Wednesday, December 31, 2014

The Gunfighter (1950)

Tired gunfighter (Gregory Peck) just wants to retire but every young upstart looking to make a name for himself won't leave him alone.

After taking out yet another kid, he heads out of town with the kid's brothers on his tail. Now in Cayenne, he meets up with his old buddy, now Marshal, and tries to look up his old flame who isn't too keen for the gunfighter lifestyle. While in town his celebrity status becomes the event of the day.

300+ movies and Gregory Peck #1. How did that happen? There are other Hollywood legends not yet covered, but this one is surprising. I have a list of names to cross off and hope to chop it down to size in the coming year.

Ok, back to the story. Sound familiar? Yea, it pops up now and again. Blazing Saddles, a Twilight Zone episode (I'm certain, but can't find it). It's something of a western stereotype, but this, I believe, is it's first incarnation.

More psychological in nature, it's a new direction for Westerns. Not really a romance nor action/adventure, although those elements are not absent, The Gunfighter is a pleasant, well made, somewhat predictable diversion. I recorded it on a complete lark off of TCM. It wasn't a box office success. Filmmakers, jokingly, blamed Peck's historically accurate but silly looking mustache. I thought it looked fine. AMRU 3.5.
"He don't look so tough to me.
Yeah, yeah. That's the way it always starts. He don't look so tough to somebody."

Sunday, December 28, 2014

The Birds (1963)

Attractive (spoiled) socialite (Tippi Hedren) travels to a small coastal California village to play a prank on a man (Rod Taylor) who earlier played a prank on her. As love blooms, all of the birds go crazy.

This could have been just an unconventional monster flick with a bolted-on love story, but not in Hitchcock's hands. We learn and really care about the flawed characters as the situation becomes more dire.

Before I praise The Birds some more, allow me to pick some nits. When birds attack, children and adults alike run around like nuts rather than run for cover. Three scenes in particular come to mind, but I shan't spoil anything. The characters simply don't behave believably. Hedren herself asked why she would do something and Hitchcock responded "Because I told you to."

Additionally, I detect no larger meaning to the horror. Just birds gone crazy. No cold war tension, environmental disaster, no science gone too far cautionary moral. Maybe that isn't a flaw in of itself, but what we have is a budding romance and crazy birds. That's all. It seems incomplete.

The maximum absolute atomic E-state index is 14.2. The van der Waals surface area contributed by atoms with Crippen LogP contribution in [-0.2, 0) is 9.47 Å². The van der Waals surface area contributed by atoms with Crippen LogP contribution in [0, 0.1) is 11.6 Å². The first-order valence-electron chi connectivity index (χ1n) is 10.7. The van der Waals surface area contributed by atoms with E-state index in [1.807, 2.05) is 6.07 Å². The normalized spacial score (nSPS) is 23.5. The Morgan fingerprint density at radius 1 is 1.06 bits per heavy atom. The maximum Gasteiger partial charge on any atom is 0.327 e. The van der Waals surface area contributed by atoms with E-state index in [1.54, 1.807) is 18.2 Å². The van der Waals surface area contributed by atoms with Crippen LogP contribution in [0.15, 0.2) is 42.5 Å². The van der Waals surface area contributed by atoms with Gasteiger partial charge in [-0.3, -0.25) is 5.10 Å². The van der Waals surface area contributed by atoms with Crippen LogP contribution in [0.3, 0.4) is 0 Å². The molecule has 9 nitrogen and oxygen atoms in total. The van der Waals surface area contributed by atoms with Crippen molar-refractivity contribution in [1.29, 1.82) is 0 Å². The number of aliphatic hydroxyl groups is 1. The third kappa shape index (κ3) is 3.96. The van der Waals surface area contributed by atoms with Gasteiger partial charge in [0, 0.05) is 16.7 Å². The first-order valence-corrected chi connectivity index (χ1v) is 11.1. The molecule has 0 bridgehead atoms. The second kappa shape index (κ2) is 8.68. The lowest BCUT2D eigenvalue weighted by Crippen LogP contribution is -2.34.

Now, that said, The Birds is a wonderful tale. Great pacing, character development, and well written dialog. A very young Suzanne Pleshette was quite adorable (although it was hard watching her light up cigarettes knowing she will die young of lung cancer). Jessica Tandy played the overprotective mother, lending to the idea that she was always old. AMRU 4.

Side note: since I saw Psycho I have been targeting this movie. I would record it and it would be deleted from my tiny DVR before I got a chance to see it. I recorded it again, and again it was deleted. On my third try I had a DVR failure and it didn't record. Luckily, this is a movie that TCM loves to run. On the forth try, I finally got to see it.

Wild Strawberries (1957)

An elderly doctor (Victor Sjostrom) travels to the town where his son lives to receive an honorarium. Along the way he passes places from his youth, and reevaluates his life now that it's near the end.

I was hesitant at first to watch this because, well, Ingmar Bergman. His reputation for confoundingly symbolic movies is legendary, but I found this very accessible. Old Doctor Borg's journey is both physical and spiritual as he explores his life and loneliness. His relationship with his son, mother, and daughter-in-law, his dead wife, his live in housekeeper, with society at large, as with life itself.

He has dreams that trouble him, as they did 1950's literalistic American audiences, no doubt. He sees and interacts with images of his past and maybe seeing the error of his ways. In this manner it feels like a version of A Christmas Carol, similar to The Phantom Carriage (directed by and staring a young Sjostrom). The people he crosses paths with provide a real world illustration of his past mistakes.

One cannot go into all of the meanings and metaphors of a Bergman film here (certainly not with a Philistine at the helm), but suffice it to say Wild Strawberries leaves you thinking. While also being very watchable. AMRU 4.
"As professor emeritus, you ought to know why it hurts. But you don't know. You know so much, and you don't know anything."

Saturday, December 20, 2014

Seven Chances (1925)

Man (Buster Keaton) in financial trouble stands to inherit seven million dollars if he is married by 7:00 PM. Comic mayhem to follow.

Sound familiar? It should. The theme had been done many times before and since. Not a film Keaton was eager to do, he never-the-less injects his comic genius. The chase scene alone is worth the price of admission. Not the masterpiece that The General is, but still very amusing. AMRU 3.5.

After presenting this movie, TCM ran the documentary "So Funny It Hurt: Buster Keaton & MGM". It was a compassionate documentary (read: biased) that retold how Keaton gave up artistic freedom for financial stability by signing with MGM. It also lovingly told of the personal tragedies that befell him, like infidelity, alcoholism, and poor financial handling. I am more likely to blame his fall from grace on the conversion to sound, him becoming a second banana in poor combinations, and his personal demons. But we can blame MGM if we want. TCM presets some excellent biographies. This wasn't one, but wasn't exactly a waste of time either. I'll keep an eye out for a better one.